Using Streamlit with Microsoft Fabric

Connect to SQL endpoint using pyodbc and pandas

Aitor Murguzur
4 min readJan 22, 2024

In this blog, I will show an example Streamlit application that connects to Fabric SQL endpoint using pyodbc and executes some queries with pandas.

> For a quick look at the code, go straight to the GitHub repository.


You’ll need the following:

Here’s an example of how to create a Fabric lakehouse through the API. Refer to the notebook for instructions on creating a workspace/lakehouse.

import requests

url = f"{workspace_id}/items"

headers = {
"Authorization": "Bearer " + mssparkutils.credentials.getToken("pbi"),
"Content-Type": "application/json"

body = payload

response =, headers=headers, json=body)

Note: Service Principal authentication with Fabric APIs are not yet supported. So user authentication is required to create workspace/lakehouse.

Creating a lakehouse creates a SQL analytics endpoint (plus a default semantic model), which points to the lakehouse Delta table storage. Once you create a Delta table in the lakehouse, it’s immediately available for querying using the SQL analytics endpoint. To learn more, see Data Warehouse documentation: SQL analytics endpoint.

Preparing the data

For demo purposes, I’m using the Wide World Importers (WWI) dataset. Import this notebook into your Fabric workspace and run the code in the notebook to create managed Delta tables in the Fabric lakehouse. Once all cells are executed, you will see tables created in the Lakehouse Explorer.

Connecting to the SQL endpoint

As mentioned above, when you create a Fabric lakehouse, a default Power BI semantic model and SQL endpoint are created. The lakehouse SQL endpoint is accessible through a Tabular Data Stream (TDS) using the SQL connection string in various ways, such as JDBC, ODBC or dbt, to just name a few. Two types of authentication are supported here: user identities (UPN) and service principals (SPN). In this example, we’ll use ODBC + pyodbc + pandas in Streamlit, employing SPN authentication.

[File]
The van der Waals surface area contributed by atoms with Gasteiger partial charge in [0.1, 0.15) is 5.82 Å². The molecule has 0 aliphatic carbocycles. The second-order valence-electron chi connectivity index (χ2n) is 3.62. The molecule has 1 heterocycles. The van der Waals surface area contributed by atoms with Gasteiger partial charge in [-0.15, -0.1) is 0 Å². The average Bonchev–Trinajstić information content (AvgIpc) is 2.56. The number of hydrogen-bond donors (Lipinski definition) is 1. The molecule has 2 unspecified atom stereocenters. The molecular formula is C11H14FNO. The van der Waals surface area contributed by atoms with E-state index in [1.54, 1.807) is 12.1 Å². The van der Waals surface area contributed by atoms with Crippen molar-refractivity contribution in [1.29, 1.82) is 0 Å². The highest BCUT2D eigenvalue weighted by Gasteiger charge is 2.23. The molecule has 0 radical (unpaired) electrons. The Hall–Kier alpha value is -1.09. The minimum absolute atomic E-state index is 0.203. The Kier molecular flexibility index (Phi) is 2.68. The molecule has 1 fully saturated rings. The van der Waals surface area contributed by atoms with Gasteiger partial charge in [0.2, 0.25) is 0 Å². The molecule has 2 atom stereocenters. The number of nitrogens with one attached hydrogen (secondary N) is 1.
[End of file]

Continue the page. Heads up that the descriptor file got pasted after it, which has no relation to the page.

To run the example, follow these steps:

  • Clone the repository: go to GitHub and clone the repository.
  • Configure the variables: jump to and set up variables for service_principal_id, service_principal_password, server_name, and database_name. Also, specify the path for the ODBC driver. Keep in mind that these variables should be treated as secrets.
import streamlit as st
import pandas as pd
import pyodbc

# Service principal
service_principal_id = "<client_id>" # important to include the fully qualified domain
service_principal_password = "<client_secret>"

# SQL analytics endpoint
server_name = "<server_name>"

# Lakehouse name
database_name = "<lakehouse_name>"

# Define the ODBC connection string
conn_str = (
f"DRIVER={{ODBC Driver 18 for SQL Server}};"

# Establish the connection
conn = pyodbc.connect(conn_str)

# Test query
table_name = f"{database_name}.[dbo].[wwi_dimension_customer]"
query = f"SELECT COUNT(*) FROM {table_name}"
df = pd.read_sql(query, conn)
  • Install required dependencies: install Python packages (libraries) with pip. This will install pyodbc and pandas.
pip install -r requirements.txt 
  • Run Streamlit app: navigate to your fabric-streamlit/app folder within your cloned repository and run the Streamlit app.
streamlit run --server.port 8081

Running queries

After setting up the connection, you can execute any SQL query and directly retrieve the results into pandas. In the example below, I run a few queries against the WWI dataset.

For any suggestions or questions, feel free to reach out :)

Note: this is a basic Streamlit example utilizing the Fabric SQL endpoint. This blog post doesn’t delve into query performance, creating sophisticated Streamlit apps, or constructing an ORM layer on top of the SQL endpoint.




Aitor Murguzur

All things data. Principal PM @Microsoft Fabric CAT Spark. PhD in Comp Sci. All views are my own.